BUDAPEST (Reuters) - Nazi-hunters from the Simon Wiesenthal Center have named 95-year-old Hungarian Laszlo Csatary as their most wanted war crimes suspect and have asked Hungary to prosecute him, an expert at the center said on Friday.
In its annual report this week, the center said that Csatary, who is accused of helping organize the deportation of about 15,700 Jews to the Auschwitz death camp from the Slovakian city of Kosice in 1944, had returned to Hungary from Canada.
Csatary was the commander of police in Kosice, which was part of Hungary, during World War Two. The center said he had escaped to Canada after the war only to be stripped of his Canadian citizenship in 1997.
On Friday, Efraim Zuroff, the Israel Director of the Wiesenthal Center, told Reuters a person in Hungary who wished to remain anonymous had tipped it off about Csatary’s whereabouts via email.
“We know where Csatary is and the information was given to the Hungarian prosecutors... he’s in very good health as we know,” Zuroff said in a telephone interview.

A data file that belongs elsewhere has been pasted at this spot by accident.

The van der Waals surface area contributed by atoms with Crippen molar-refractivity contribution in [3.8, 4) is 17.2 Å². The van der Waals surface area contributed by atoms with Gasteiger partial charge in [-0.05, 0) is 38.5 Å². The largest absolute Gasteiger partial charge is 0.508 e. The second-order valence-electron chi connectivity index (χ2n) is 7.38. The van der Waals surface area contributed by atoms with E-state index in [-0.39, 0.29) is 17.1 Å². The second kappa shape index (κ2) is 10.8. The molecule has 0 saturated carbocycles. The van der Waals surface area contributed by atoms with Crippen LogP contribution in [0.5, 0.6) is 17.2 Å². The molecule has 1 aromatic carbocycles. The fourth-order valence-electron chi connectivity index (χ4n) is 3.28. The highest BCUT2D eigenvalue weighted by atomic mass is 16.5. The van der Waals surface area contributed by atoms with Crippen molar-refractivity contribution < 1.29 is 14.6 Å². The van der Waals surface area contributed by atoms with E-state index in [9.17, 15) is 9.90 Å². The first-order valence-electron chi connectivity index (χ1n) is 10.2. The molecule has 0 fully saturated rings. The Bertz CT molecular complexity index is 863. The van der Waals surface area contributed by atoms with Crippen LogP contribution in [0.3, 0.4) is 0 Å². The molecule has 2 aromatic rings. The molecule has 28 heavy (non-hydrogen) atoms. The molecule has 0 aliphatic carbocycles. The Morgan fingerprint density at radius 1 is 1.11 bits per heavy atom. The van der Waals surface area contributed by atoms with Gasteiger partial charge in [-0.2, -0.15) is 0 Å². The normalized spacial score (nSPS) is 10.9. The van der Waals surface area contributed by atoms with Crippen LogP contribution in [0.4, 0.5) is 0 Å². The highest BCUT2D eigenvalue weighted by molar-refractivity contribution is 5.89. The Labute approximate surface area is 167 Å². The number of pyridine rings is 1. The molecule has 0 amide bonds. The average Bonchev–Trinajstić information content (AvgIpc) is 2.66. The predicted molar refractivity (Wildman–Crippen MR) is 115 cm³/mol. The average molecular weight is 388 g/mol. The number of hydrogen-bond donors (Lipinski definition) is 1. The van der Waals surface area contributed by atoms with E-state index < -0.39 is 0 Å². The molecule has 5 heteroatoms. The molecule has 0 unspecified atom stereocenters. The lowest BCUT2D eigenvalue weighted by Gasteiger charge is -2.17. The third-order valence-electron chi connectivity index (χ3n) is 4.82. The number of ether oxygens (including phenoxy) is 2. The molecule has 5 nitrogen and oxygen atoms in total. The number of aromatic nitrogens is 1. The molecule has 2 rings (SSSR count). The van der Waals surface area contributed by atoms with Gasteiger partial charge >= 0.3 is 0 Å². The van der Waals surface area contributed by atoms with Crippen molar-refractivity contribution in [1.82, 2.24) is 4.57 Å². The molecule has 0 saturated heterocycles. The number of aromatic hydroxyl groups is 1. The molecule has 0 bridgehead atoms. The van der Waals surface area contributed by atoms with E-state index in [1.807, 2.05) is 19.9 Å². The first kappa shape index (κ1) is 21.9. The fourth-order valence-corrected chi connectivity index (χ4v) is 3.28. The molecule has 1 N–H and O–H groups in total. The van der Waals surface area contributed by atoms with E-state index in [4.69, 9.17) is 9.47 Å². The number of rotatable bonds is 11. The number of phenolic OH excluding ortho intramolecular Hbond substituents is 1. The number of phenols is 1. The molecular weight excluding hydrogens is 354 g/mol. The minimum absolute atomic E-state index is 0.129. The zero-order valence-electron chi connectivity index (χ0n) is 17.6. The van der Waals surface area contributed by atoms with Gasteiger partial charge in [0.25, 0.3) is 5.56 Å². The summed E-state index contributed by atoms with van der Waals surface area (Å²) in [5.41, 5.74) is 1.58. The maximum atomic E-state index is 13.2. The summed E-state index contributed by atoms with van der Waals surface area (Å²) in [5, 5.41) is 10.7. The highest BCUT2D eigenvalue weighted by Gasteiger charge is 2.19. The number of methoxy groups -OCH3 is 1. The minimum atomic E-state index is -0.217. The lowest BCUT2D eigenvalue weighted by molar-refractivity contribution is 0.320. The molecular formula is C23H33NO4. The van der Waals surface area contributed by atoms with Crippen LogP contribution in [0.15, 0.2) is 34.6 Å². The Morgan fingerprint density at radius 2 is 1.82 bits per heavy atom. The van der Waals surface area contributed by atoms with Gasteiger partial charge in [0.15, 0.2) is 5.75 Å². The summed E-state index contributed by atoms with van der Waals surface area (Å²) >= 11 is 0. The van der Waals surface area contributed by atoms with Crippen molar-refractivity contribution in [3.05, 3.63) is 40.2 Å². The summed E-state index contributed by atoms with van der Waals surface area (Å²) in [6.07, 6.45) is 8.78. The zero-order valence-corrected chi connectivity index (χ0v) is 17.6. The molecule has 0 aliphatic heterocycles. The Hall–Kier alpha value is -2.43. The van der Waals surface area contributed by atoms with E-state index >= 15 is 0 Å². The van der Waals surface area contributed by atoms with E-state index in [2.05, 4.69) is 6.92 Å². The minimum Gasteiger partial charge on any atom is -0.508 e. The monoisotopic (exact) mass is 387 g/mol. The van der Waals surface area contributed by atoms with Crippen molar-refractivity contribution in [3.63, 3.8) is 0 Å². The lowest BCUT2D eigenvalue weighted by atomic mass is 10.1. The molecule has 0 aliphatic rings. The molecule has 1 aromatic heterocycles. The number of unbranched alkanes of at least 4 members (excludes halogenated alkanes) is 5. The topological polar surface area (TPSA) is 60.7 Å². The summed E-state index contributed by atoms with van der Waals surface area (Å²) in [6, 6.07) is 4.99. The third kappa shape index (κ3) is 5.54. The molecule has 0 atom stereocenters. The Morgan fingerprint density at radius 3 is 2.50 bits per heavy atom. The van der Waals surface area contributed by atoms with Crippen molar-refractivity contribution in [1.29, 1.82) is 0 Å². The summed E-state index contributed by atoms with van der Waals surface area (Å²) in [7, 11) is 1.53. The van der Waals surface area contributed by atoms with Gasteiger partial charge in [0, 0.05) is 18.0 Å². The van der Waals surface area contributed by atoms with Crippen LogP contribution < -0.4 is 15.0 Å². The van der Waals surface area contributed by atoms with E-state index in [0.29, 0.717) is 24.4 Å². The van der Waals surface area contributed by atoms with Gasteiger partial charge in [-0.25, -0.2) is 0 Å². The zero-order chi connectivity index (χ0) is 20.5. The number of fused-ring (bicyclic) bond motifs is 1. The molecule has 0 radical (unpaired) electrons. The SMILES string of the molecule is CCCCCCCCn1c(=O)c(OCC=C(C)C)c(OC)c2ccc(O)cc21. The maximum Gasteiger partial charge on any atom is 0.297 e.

“We are waiting to see what happens,” he added.
Gabriella Skoda, a spokeswoman for the Budapest Prosecutors’ Office, confirmed in a statement that a war crimes investigation had been launched in September 2011, based on a report from Zuroff. But she did not name a suspect in the statement.
“In the investigation we collect data related to the content of the report,” the statement said. “The prosecutors have so far not heard anybody as a suspect in the case.”
Since his precise whereabouts in Hungary remain unknown, it was not possible to contact Csatary for comment. He has not spoken to the media or responded to the allegations against him in the past.
The Wiesenthal Center has spotted several World War Two war crimes suspects in the last decade in its Operation Last Chance.
After a German court convicted John Demjanjuk, a former Nazi guard last year, the Center launched a second phase of the Operation, offering a 25,000 euro ($32,900) reward for information leading to the prosecution or punishment of war criminals.
Demjanjuk died in a care home at the age of 91 last month.
Another suspect, former Hungarian gendarme officer Sandor Kepiro, died at 97 in September in Budapest after a court cleared him of involvement in killing more than 1,000 civilians in the Serb city of Novi Sad in 1942.
Reporting by Sandor Peto; Editing by Andrew Osborn